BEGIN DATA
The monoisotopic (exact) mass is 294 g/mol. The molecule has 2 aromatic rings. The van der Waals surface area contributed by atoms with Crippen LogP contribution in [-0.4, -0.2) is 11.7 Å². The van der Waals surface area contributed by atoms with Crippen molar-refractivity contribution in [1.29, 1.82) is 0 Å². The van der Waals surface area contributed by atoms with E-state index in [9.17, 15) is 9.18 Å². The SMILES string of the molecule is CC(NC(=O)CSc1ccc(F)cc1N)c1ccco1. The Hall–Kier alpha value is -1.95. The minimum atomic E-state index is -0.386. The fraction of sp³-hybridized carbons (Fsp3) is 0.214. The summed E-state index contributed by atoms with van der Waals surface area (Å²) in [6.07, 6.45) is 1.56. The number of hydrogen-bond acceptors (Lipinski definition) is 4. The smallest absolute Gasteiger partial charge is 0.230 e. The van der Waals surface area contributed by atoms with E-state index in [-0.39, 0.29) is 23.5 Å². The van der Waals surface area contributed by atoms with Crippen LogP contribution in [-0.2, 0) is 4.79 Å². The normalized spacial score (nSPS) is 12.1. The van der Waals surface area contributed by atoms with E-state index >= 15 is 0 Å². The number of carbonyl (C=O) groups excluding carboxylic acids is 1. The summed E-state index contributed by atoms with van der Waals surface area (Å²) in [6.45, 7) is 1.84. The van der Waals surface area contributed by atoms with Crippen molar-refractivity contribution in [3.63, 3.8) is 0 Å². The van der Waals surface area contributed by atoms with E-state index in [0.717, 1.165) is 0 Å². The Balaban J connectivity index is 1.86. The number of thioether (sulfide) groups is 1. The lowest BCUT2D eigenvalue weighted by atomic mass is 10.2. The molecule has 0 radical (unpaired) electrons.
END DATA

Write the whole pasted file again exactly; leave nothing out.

The monoisotopic (exact) mass is 294 g/mol. The molecule has 2 aromatic rings. The van der Waals surface area contributed by atoms with Crippen LogP contribution in [-0.4, -0.2) is 11.7 Å². The van der Waals surface area contributed by atoms with Crippen molar-refractivity contribution in [1.29, 1.82) is 0 Å². The van der Waals surface area contributed by atoms with E-state index in [9.17, 15) is 9.18 Å². The SMILES string of the molecule is CC(NC(=O)CSc1ccc(F)cc1N)c1ccco1. The Hall–Kier alpha value is -1.95. The minimum atomic E-state index is -0.386. The fraction of sp³-hybridized carbons (Fsp3) is 0.214. The summed E-state index contributed by atoms with van der Waals surface area (Å²) in [6.07, 6.45) is 1.56. The number of hydrogen-bond acceptors (Lipinski definition) is 4. The smallest absolute Gasteiger partial charge is 0.230 e. The van der Waals surface area contributed by atoms with E-state index in [-0.39, 0.29) is 23.5 Å². The van der Waals surface area contributed by atoms with Crippen LogP contribution in [-0.2, 0) is 4.79 Å². The normalized spacial score (nSPS) is 12.1. The van der Waals surface area contributed by atoms with E-state index >= 15 is 0 Å². The number of carbonyl (C=O) groups excluding carboxylic acids is 1. The summed E-state index contributed by atoms with van der Waals surface area (Å²) in [6.45, 7) is 1.84. The van der Waals surface area contributed by atoms with Crippen molar-refractivity contribution in [3.63, 3.8) is 0 Å². The van der Waals surface area contributed by atoms with E-state index in [0.717, 1.165) is 0 Å². The Balaban J connectivity index is 1.86. The number of thioether (sulfide) groups is 1. The lowest BCUT2D eigenvalue weighted by atomic mass is 10.2. The molecule has 0 radical (unpaired) electrons.